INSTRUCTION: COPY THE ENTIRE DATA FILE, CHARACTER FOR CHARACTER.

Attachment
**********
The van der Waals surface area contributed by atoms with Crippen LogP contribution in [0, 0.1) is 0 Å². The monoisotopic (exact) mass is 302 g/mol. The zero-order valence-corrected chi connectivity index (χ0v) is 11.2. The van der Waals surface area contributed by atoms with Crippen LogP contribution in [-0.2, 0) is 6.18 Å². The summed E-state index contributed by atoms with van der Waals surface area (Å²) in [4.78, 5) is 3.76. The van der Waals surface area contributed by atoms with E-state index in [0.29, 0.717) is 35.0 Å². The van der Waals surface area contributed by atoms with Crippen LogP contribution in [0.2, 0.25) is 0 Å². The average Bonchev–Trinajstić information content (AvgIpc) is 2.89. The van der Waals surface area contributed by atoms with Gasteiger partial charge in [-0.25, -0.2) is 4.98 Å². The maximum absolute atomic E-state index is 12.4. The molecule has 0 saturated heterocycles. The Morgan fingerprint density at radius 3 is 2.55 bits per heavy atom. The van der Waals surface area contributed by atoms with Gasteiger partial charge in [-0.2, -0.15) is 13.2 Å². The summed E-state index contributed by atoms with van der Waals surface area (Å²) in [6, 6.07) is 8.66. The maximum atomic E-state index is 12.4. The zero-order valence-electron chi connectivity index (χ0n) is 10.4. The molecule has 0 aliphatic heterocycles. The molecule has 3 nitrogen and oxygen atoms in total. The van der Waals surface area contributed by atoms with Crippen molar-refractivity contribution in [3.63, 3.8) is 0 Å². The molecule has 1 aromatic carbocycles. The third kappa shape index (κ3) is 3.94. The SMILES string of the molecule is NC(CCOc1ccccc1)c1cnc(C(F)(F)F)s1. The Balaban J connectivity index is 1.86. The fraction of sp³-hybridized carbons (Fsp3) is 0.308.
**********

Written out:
The van der Waals surface area contributed by atoms with Crippen LogP contribution in [0, 0.1) is 0 Å². The monoisotopic (exact) mass is 302 g/mol. The zero-order valence-corrected chi connectivity index (χ0v) is 11.2. The van der Waals surface area contributed by atoms with Crippen LogP contribution in [-0.2, 0) is 6.18 Å². The summed E-state index contributed by atoms with van der Waals surface area (Å²) in [4.78, 5) is 3.76. The van der Waals surface area contributed by atoms with E-state index in [0.29, 0.717) is 35.0 Å². The van der Waals surface area contributed by atoms with Crippen LogP contribution in [0.2, 0.25) is 0 Å². The average Bonchev–Trinajstić information content (AvgIpc) is 2.89. The van der Waals surface area contributed by atoms with Gasteiger partial charge in [-0.25, -0.2) is 4.98 Å². The maximum absolute atomic E-state index is 12.4. The molecule has 0 saturated heterocycles. The Morgan fingerprint density at radius 3 is 2.55 bits per heavy atom. The van der Waals surface area contributed by atoms with Gasteiger partial charge in [-0.2, -0.15) is 13.2 Å². The summed E-state index contributed by atoms with van der Waals surface area (Å²) in [6, 6.07) is 8.66. The maximum atomic E-state index is 12.4. The zero-order valence-electron chi connectivity index (χ0n) is 10.4. The molecule has 0 aliphatic heterocycles. The molecule has 3 nitrogen and oxygen atoms in total. The van der Waals surface area contributed by atoms with Crippen molar-refractivity contribution in [3.63, 3.8) is 0 Å². The molecule has 1 aromatic carbocycles. The third kappa shape index (κ3) is 3.94. The SMILES string of the molecule is NC(CCOc1ccccc1)c1cnc(C(F)(F)F)s1. The Balaban J connectivity index is 1.86. The fraction of sp³-hybridized carbons (Fsp3) is 0.308.